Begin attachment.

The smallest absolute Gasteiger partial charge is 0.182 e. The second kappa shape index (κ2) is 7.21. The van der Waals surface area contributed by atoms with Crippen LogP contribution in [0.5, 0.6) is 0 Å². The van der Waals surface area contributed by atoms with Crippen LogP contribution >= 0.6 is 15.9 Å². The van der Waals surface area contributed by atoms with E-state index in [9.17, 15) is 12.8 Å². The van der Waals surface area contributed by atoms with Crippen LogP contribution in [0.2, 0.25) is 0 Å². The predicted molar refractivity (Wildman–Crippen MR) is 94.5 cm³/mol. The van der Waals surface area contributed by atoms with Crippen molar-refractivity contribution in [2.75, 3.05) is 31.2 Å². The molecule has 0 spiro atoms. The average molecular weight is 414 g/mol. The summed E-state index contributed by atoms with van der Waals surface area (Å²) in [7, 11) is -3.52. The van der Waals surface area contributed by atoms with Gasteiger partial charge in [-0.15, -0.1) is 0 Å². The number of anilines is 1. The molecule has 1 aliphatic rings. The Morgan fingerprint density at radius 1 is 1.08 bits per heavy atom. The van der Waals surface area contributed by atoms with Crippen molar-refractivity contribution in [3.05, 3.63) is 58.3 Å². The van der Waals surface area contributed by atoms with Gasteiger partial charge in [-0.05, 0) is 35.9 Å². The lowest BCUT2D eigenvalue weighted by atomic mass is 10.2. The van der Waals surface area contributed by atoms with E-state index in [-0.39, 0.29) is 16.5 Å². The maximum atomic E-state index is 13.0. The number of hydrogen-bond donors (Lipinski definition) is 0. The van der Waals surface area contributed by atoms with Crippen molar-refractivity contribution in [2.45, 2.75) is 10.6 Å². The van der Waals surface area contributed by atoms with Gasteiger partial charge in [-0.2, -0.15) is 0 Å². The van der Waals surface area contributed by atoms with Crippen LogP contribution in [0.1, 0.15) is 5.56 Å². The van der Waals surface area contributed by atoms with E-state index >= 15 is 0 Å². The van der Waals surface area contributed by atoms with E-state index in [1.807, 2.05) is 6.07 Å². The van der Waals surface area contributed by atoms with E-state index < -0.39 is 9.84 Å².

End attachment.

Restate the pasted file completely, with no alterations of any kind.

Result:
The smallest absolute Gasteiger partial charge is 0.182 e. The second kappa shape index (κ2) is 7.21. The van der Waals surface area contributed by atoms with Crippen LogP contribution in [0.5, 0.6) is 0 Å². The van der Waals surface area contributed by atoms with Crippen LogP contribution >= 0.6 is 15.9 Å². The van der Waals surface area contributed by atoms with E-state index in [9.17, 15) is 12.8 Å². The van der Waals surface area contributed by atoms with Crippen LogP contribution in [0.2, 0.25) is 0 Å². The predicted molar refractivity (Wildman–Crippen MR) is 94.5 cm³/mol. The van der Waals surface area contributed by atoms with Crippen molar-refractivity contribution in [2.75, 3.05) is 31.2 Å². The molecule has 0 spiro atoms. The average molecular weight is 414 g/mol. The summed E-state index contributed by atoms with van der Waals surface area (Å²) in [7, 11) is -3.52. The van der Waals surface area contributed by atoms with Gasteiger partial charge in [-0.15, -0.1) is 0 Å². The number of anilines is 1. The molecule has 1 aliphatic rings. The Morgan fingerprint density at radius 1 is 1.08 bits per heavy atom. The van der Waals surface area contributed by atoms with Crippen molar-refractivity contribution in [3.05, 3.63) is 58.3 Å². The van der Waals surface area contributed by atoms with Gasteiger partial charge in [-0.05, 0) is 35.9 Å². The lowest BCUT2D eigenvalue weighted by atomic mass is 10.2. The van der Waals surface area contributed by atoms with E-state index in [-0.39, 0.29) is 16.5 Å². The maximum atomic E-state index is 13.0. The number of hydrogen-bond donors (Lipinski definition) is 0. The van der Waals surface area contributed by atoms with Crippen molar-refractivity contribution in [2.45, 2.75) is 10.6 Å². The van der Waals surface area contributed by atoms with Gasteiger partial charge in [-0.2, -0.15) is 0 Å². The van der Waals surface area contributed by atoms with Crippen LogP contribution in [0.1, 0.15) is 5.56 Å². The van der Waals surface area contributed by atoms with E-state index >= 15 is 0 Å². The van der Waals surface area contributed by atoms with E-state index in [1.807, 2.05) is 6.07 Å². The van der Waals surface area contributed by atoms with E-state index < -0.39 is 9.84 Å².